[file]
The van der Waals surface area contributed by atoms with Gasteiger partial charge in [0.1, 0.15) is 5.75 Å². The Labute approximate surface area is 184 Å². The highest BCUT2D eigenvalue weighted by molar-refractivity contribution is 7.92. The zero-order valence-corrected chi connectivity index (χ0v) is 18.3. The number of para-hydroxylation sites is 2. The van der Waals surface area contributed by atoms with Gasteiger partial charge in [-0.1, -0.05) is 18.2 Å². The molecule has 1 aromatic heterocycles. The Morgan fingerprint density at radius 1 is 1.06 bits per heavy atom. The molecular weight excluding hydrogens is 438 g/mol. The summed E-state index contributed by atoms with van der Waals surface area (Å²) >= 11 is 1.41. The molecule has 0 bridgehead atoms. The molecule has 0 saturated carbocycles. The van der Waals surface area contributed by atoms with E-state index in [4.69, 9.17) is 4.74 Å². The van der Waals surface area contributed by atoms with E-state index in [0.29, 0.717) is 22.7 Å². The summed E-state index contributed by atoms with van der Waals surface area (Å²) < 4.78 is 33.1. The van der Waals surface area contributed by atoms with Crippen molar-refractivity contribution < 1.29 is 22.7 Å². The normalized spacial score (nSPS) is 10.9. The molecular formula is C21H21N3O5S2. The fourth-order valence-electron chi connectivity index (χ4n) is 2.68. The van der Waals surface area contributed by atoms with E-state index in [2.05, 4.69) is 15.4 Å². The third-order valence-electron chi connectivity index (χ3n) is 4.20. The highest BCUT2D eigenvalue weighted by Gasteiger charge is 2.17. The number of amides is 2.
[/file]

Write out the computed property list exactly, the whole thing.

The van der Waals surface area contributed by atoms with Gasteiger partial charge in [0.1, 0.15) is 5.75 Å². The Labute approximate surface area is 184 Å². The highest BCUT2D eigenvalue weighted by molar-refractivity contribution is 7.92. The zero-order valence-corrected chi connectivity index (χ0v) is 18.3. The number of para-hydroxylation sites is 2. The van der Waals surface area contributed by atoms with Gasteiger partial charge in [-0.1, -0.05) is 18.2 Å². The molecule has 1 aromatic heterocycles. The Morgan fingerprint density at radius 1 is 1.06 bits per heavy atom. The molecular weight excluding hydrogens is 438 g/mol. The summed E-state index contributed by atoms with van der Waals surface area (Å²) >= 11 is 1.41. The molecule has 0 bridgehead atoms. The molecule has 0 saturated carbocycles. The van der Waals surface area contributed by atoms with E-state index in [4.69, 9.17) is 4.74 Å². The van der Waals surface area contributed by atoms with E-state index in [0.29, 0.717) is 22.7 Å². The summed E-state index contributed by atoms with van der Waals surface area (Å²) < 4.78 is 33.1. The van der Waals surface area contributed by atoms with Crippen molar-refractivity contribution < 1.29 is 22.7 Å². The normalized spacial score (nSPS) is 10.9. The molecular formula is C21H21N3O5S2. The fourth-order valence-electron chi connectivity index (χ4n) is 2.68. The van der Waals surface area contributed by atoms with E-state index in [2.05, 4.69) is 15.4 Å². The third-order valence-electron chi connectivity index (χ3n) is 4.20. The highest BCUT2D eigenvalue weighted by Gasteiger charge is 2.17. The number of amides is 2.